Kamishibai was a form of public storytelling that utilized printed artwork in the action. Imagine someone pulling out the illustrations of a children’s book and acting out the narrative before a live audience, and that’s essentially what kamishibai was. The form was so influential that at times of war — and occupation — it was steered by official bodies for propaganda purposes, since it was a reliable way of reaching a massive audience of citizens as well as children.
The storytelling is gone with the decades, but what we have left is the astonishing artwork that embellished the words, and Nash’s book does an absolutely beautiful job at presenting this material.
Complete stories are contained in the book, ranging from the over-the-top adventures of the Golden Bat to the jarring Hiroshima examination “Pledge of Peace from Children of the Bomb,” and just about any genre or tone between the two. Much of the art is breathtaking and filled with the sort of pluck that such lively theater must have demanded in order to compete with the storytellers. « Read the rest of this entry »
July 25, 2009 § Leave a Comment
Manga — that is, the Japanese style of comics — has taken America by storm in the last decade or so, moving beyond a niche audience and deep into mainstream youth culture. Yoshihiro Tatsumi is one of the most respected practitioners of that form, renowned for his serious work that investigates the dark side of the post World War 2 Japanese psyche in artful stories not meant for kids.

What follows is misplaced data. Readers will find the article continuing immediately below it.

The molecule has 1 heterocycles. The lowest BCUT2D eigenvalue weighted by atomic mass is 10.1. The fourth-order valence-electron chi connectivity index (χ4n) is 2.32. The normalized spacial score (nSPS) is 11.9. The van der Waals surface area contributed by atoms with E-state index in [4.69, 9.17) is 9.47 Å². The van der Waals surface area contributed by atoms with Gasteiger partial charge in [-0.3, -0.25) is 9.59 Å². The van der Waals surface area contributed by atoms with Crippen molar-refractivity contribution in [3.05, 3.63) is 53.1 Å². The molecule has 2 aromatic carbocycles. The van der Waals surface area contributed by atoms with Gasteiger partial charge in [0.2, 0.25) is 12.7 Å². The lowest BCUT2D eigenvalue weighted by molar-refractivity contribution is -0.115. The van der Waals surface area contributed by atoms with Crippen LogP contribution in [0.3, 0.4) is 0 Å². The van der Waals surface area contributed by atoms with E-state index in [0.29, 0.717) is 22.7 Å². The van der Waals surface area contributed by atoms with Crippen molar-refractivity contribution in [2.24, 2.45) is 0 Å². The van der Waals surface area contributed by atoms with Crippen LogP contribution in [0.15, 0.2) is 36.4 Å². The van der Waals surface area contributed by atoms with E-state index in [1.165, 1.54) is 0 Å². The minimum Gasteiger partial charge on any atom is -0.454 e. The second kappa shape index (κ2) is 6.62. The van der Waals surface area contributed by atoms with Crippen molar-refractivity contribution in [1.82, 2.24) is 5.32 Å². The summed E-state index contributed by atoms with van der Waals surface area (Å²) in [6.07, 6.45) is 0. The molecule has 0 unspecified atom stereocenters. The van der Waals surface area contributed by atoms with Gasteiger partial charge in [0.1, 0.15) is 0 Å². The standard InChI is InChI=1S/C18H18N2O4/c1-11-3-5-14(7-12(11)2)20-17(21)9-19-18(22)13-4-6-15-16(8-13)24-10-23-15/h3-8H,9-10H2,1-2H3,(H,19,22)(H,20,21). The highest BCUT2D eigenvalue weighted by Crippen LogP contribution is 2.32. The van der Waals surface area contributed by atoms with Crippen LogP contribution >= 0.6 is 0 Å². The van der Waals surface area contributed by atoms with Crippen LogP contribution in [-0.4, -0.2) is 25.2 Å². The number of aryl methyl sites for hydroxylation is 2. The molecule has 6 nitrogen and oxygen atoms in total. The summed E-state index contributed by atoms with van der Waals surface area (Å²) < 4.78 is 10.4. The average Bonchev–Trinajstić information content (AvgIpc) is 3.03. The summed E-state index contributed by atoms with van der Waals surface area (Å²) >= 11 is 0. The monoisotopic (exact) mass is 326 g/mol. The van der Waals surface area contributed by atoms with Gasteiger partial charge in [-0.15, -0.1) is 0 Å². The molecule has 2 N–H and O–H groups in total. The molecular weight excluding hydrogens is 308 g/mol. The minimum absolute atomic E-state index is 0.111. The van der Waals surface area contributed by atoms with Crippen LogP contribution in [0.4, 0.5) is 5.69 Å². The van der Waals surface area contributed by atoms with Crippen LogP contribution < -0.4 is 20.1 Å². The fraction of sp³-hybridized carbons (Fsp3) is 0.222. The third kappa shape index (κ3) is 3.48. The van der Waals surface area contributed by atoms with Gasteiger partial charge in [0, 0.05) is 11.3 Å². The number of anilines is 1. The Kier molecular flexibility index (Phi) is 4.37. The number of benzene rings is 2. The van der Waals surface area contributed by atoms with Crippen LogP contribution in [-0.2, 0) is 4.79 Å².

It’s a part of Manga that is hidden to many Americans, who only encounter the form on the packed shelves of places like Barnes and Noble, where most the titles involve teen-age girls in very short skirts. Tatsumi offers gray depths for interested adults to plummet into.
In his new work, the decade-in-the-making autobiographical novel “A Drifting Life,” Tatsumi lightens it up a bit to offer a fictionalized chronicle of his own early career. In episodic format, Tatsumi traces his early days as a fan artist entering post card contests in Mangas to his first large successes in the late 1950s, when he began mining new territory in the format working through different genres and challenging himself to do better with each subsequent work. Tatsumi’s biggest influence was the American art film and he set about revolutionizing Manga by applying film techniques to the storytelling, thus creating an entirely new language of visual storytelling for print.
“A Drifting Life” goes into the minute details of the way that industry worked in the 1950s, the types of artists who sought to create within it and the sorts of businesses that put out the books.
It’s a coming of age tale that involves fly-by-night businesses and farms of young artists churning out product day and night. It is also an amazing history of Japanese pop culture — Tatsumi scatters each section with Japanese pop history, giving the reader a crash course in the subject and also providing a context for the leaps and strides being made by the characters portrayed.
As an introduction to another form — as well as another culture — “A Drifting Life” is a charming and informative work. But more importantly, it serves as a gateway to the creative lives of those in other cultures as well. It’s a painstaking effort to document the studio habits of commercial artists in Japan half a century ago, with the hindsight of miracles they forged in their work.